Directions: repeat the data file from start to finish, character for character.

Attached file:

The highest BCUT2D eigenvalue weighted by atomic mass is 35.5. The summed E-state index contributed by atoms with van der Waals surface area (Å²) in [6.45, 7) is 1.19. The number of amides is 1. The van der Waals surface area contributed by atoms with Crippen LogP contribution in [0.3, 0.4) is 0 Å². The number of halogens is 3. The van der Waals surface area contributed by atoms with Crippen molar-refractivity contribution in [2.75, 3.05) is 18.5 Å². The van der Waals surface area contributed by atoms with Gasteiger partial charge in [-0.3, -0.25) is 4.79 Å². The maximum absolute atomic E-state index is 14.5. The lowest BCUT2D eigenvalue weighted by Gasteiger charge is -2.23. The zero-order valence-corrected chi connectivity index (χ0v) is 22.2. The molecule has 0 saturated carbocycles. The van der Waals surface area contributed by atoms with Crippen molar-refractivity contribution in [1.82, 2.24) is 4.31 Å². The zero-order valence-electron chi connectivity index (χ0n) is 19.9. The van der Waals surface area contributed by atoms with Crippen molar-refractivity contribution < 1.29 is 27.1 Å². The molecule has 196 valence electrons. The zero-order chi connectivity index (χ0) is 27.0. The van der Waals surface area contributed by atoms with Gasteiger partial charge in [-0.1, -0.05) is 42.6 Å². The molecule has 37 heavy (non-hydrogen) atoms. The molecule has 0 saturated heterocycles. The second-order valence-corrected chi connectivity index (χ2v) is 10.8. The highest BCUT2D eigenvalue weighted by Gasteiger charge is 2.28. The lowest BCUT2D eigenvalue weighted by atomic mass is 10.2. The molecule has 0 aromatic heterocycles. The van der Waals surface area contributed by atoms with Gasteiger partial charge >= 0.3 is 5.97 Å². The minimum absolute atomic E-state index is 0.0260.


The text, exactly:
The highest BCUT2D eigenvalue weighted by atomic mass is 35.5. The summed E-state index contributed by atoms with van der Waals surface area (Å²) in [6.45, 7) is 1.19. The number of amides is 1. The van der Waals surface area contributed by atoms with Crippen LogP contribution in [0.3, 0.4) is 0 Å². The number of halogens is 3. The van der Waals surface area contributed by atoms with Crippen molar-refractivity contribution in [2.75, 3.05) is 18.5 Å². The van der Waals surface area contributed by atoms with Gasteiger partial charge in [-0.3, -0.25) is 4.79 Å². The maximum absolute atomic E-state index is 14.5. The lowest BCUT2D eigenvalue weighted by Gasteiger charge is -2.23. The zero-order valence-corrected chi connectivity index (χ0v) is 22.2. The molecule has 0 saturated carbocycles. The van der Waals surface area contributed by atoms with Crippen molar-refractivity contribution in [1.82, 2.24) is 4.31 Å². The zero-order valence-electron chi connectivity index (χ0n) is 19.9. The van der Waals surface area contributed by atoms with Crippen molar-refractivity contribution < 1.29 is 27.1 Å². The molecule has 196 valence electrons. The zero-order chi connectivity index (χ0) is 27.0. The van der Waals surface area contributed by atoms with Gasteiger partial charge in [-0.1, -0.05) is 42.6 Å². The molecule has 37 heavy (non-hydrogen) atoms. The molecule has 0 saturated heterocycles. The second-order valence-corrected chi connectivity index (χ2v) is 10.8. The highest BCUT2D eigenvalue weighted by Gasteiger charge is 2.28. The lowest BCUT2D eigenvalue weighted by atomic mass is 10.2. The molecule has 0 aromatic heterocycles. The van der Waals surface area contributed by atoms with Gasteiger partial charge >= 0.3 is 5.97 Å². The minimum absolute atomic E-state index is 0.0260.